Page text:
Evan Rachel Wood in ‘Westworld’ (HBO)
The fifth season of Game of Thrones came under criticism for some scenes of graphic sexual violence against women, and in a sense, the sixth season that ended last month responded to that criticism — it tended to show most of the main female characters gaining in power and authority. It’s difficult to believe that shift wasn’t prompted by the media outrage, as well as complaints from some viewers. Now HBO is coming under attack for similar reasons with its forthcoming reboot of Westworld, a highly anticipated new series that will debut Oct 2.
At the Television Critics Association press tour in Los Angeles on Saturday, HBO’s new president of programming, Casey Bloys, felt his first whiplash sting from TV critics and reporters, who are ever on the alert for what could be perceived as demeaning portrayals of women. It started out with a question about something you may have already seen: The first episode of a current HBO series, The Night Of. Bloys was asked about the insensitivity of showing the miniseries’ murder victim — “a beautiful woman,” in the phrase of the questioner — as a bloody corpse that had been stabbed multiple times. The reporter wondered whether this potential insult to viewers passed through editing because women are “underrepresented” in writing staffs filled with “men stuck in a different time.” (Rather bizarrely, this member of the press also suggested a palatable alternative would have been a “hot guy” corpse, presumably because historically TV hasn’t killed nearly as many males with great abs exposed.)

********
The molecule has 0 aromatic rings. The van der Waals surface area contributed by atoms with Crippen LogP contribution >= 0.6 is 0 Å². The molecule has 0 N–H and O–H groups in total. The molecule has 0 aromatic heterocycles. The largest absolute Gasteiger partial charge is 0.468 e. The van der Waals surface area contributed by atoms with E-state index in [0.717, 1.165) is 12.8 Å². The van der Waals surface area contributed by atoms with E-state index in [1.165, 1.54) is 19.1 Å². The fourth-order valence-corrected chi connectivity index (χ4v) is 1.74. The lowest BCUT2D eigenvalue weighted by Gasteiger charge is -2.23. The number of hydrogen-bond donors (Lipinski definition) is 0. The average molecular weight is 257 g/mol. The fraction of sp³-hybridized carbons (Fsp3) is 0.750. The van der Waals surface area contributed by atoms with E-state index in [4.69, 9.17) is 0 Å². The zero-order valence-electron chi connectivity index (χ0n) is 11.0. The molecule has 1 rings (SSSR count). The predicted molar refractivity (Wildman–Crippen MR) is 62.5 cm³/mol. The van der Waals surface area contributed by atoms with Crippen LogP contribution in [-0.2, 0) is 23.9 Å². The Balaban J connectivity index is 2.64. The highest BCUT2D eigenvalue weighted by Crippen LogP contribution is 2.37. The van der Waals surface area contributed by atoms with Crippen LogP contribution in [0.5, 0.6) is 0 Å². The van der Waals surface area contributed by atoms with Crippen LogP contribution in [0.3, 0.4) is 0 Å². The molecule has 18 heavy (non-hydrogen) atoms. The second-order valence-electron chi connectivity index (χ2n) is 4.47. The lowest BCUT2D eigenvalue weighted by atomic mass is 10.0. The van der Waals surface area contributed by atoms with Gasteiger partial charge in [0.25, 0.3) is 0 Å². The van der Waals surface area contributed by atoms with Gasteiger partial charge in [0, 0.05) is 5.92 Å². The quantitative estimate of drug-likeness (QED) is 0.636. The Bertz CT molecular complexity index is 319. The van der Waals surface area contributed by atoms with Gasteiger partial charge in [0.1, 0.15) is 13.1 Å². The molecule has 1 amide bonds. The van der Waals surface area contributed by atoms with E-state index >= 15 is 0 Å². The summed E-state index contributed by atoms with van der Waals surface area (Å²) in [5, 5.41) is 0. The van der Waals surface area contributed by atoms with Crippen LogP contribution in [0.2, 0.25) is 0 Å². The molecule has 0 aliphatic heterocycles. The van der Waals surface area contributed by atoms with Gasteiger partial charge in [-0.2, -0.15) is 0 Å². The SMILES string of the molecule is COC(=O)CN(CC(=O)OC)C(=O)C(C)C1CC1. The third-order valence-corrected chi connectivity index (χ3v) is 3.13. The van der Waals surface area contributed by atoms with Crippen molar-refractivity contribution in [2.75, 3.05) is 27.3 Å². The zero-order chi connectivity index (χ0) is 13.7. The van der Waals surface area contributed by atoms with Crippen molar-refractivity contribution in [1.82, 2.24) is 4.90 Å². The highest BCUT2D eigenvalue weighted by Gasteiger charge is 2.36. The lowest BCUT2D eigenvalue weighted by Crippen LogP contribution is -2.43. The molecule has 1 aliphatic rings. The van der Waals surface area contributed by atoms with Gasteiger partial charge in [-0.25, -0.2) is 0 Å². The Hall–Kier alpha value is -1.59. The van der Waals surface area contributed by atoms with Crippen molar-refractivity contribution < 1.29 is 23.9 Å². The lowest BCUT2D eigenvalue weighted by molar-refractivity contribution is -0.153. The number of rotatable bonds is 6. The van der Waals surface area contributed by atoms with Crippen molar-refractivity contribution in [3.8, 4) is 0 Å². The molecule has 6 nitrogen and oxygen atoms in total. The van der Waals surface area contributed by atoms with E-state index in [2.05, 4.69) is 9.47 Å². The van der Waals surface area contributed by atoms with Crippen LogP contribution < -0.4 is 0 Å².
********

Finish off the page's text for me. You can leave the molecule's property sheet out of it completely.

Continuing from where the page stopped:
After reminding Bloys of the killings and sexual assaults on Game of Thrones, and noting that early on in the Westworld pilot, a woman is shown in a posture that implies she will soon be raped, the complaints from the TCA press corps began to pile up. “Having seen how The Night Of starts and how Westworld also starts, do you worry that HBO in particular or premium cable in general is relying a little heavily on sexual and sexualized violence as a way of scene-setting and stakes-creation?”
Another questioner told Bloys, “It’s not about indiscriminate killing, it’s that there seems to be specifically-directed sexualized violence as a story tool towards women in these series,” and still another reporter said, “I think what they’re getting at is this idea of rape directed towards women… we don’t see that happen to men.”